Dissociative Identity Disorder (DID)

Dissociative Identity Disorder (DID) (also previously known as multiple personality disorder), is a mental disorder characterized by at least two distinct and relatively enduring personality states. Individuals with DID may report they have suddenly become depersonalized observers of their “own” speech and actions, and feel powerless to stop it. They may also report perceptions of voices (e.g. - a child's voice, crying, the voice of a spiritual being).

Criterion A

Disruption of identity characterized by 2 or more distinct personality states, which may be described in some cultures as an experience of possession. The disruption in identity involves marked discontinuity in sense of self and sense of agency, accompanied by related alterations in affect, behaviour, consciousness, memory, perception, cognition, and/or sensory-motor functioning. These signs and symptoms may be observed by others or reported by the individual.

Criterion B

Recurrent gaps in the recall of everyday events, important personal information, and/or traumatic events that are inconsistent with ordinary forgetting.

Criterion C

The symptoms cause clinically significant distress or impairment in social, occupational, or other important areas of functioning.

Criterion D

The disturbance is not a normal part of a broadly accepted cultural or religious practice.

Note: In children, the symptoms are not better explained by imaginary playmates or other fantasy play.
Criterion E

The symptoms are not attributable to the physiological effects of a substance (e.g. - blackouts or chaotic behaviour during alcohol intoxication) or another medical condition (e.g. - complex partial seizures).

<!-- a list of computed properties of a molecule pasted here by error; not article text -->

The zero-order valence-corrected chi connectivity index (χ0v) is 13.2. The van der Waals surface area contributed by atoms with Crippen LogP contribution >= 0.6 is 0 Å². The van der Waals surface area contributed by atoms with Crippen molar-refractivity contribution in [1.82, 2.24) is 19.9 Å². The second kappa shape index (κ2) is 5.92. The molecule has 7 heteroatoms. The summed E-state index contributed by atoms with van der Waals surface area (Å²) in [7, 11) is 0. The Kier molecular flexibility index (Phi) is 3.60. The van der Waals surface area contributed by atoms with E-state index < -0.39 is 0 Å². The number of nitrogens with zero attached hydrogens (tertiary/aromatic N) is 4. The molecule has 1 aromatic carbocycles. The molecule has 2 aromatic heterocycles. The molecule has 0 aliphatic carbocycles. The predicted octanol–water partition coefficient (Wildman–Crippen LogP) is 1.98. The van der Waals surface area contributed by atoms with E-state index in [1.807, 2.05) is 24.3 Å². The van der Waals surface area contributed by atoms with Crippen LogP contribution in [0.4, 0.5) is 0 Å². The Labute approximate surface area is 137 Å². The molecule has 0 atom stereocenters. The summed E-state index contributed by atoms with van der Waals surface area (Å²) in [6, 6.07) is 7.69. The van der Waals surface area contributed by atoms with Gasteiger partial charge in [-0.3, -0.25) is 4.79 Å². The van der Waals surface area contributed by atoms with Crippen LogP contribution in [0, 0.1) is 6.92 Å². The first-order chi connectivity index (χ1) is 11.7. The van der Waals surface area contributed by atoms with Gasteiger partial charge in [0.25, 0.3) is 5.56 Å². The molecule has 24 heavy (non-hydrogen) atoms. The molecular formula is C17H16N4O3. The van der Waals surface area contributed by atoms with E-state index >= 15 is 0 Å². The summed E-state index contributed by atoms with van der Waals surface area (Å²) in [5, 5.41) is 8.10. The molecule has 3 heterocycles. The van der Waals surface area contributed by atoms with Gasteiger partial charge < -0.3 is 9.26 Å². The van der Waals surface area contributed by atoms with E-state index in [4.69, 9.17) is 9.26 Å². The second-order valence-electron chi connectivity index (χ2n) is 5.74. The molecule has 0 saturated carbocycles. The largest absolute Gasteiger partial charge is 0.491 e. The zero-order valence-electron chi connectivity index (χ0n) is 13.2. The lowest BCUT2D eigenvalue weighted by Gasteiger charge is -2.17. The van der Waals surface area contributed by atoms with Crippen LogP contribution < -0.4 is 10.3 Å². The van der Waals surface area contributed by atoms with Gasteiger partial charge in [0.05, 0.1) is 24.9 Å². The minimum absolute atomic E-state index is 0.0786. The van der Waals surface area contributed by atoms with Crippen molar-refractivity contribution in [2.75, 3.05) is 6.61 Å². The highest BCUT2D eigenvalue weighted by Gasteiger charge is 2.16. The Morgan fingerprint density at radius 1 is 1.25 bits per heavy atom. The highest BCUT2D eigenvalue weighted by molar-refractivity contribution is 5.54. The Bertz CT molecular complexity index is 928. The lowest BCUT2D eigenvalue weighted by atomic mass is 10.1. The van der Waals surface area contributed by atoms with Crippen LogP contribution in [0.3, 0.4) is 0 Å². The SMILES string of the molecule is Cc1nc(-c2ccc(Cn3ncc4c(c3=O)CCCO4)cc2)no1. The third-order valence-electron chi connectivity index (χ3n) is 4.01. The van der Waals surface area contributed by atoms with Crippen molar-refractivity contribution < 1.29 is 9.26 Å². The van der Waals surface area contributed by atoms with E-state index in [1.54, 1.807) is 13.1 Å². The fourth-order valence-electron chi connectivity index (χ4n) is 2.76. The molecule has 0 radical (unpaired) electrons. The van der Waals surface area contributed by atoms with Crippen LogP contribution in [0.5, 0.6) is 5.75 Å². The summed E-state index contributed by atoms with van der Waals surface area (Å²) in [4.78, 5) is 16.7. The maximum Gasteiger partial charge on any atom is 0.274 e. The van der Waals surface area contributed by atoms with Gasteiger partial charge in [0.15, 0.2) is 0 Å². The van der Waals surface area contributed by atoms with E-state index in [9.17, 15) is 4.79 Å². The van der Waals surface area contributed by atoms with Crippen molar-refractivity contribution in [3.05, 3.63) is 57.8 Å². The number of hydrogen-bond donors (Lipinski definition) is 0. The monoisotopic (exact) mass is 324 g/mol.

Psychometric Scales for Dissociative Disorders

Name Rater Description Download
Dissociative Experiences Scale (DES) Patient The scale is a 28-item self-report questionnaire measuring dissociation in normal and clinical populations. The mean of all item scores ranges from 0 to 100 and is called the DES score. There are two versions of the DES, there is the original DES, and the second version, the DES-II.[2] See also the DES Taxon Calculator to help differentiate between pathological and normal dissociation. DES Download

Dissociative identity disorder is associated with overwhelming experiences, traumatic events, and/or abuse occurring in childhood. The full disorder may first manifest at al most any age (from earliest childhood to late life). Prevalence of childhood abuse and neglect is about 90% in Western countries.

A trauma-informed phase-based psychotherapy approach is recommended by international guidelines, which focuses on:[3][4]

  1. Establishing safety, stabilization, and symptom reduction
  2. Confronting, working through, and integrating traumatic memories
  3. Identity integration and rehabilitation
  • Other specified dissociative disorder
  • Major depressive disorder
  • Bipolar disorders
  • Posttraumatic stress disorder (some traumatized individuals have both posttraumatic stress disorder (PTSD) and dissociative identity disorder)
  • Psychotic disorders (dissociative identity disorder may be confused with schizophrenia or other psychotic disorders - individuals with DID do not have delusional phenomena)
  • Substance/medication-induced disorders
  • Personality disorders
  • Conversion disorder
  • Seizure disorders
  • Factitious disorder and malingering

Dissociative Identity Disorder Guidelines

Guideline Location Year PDF Website
International Society for the Study of Trauma and Dissociation International 2011 Link Link
For Patients
For Providers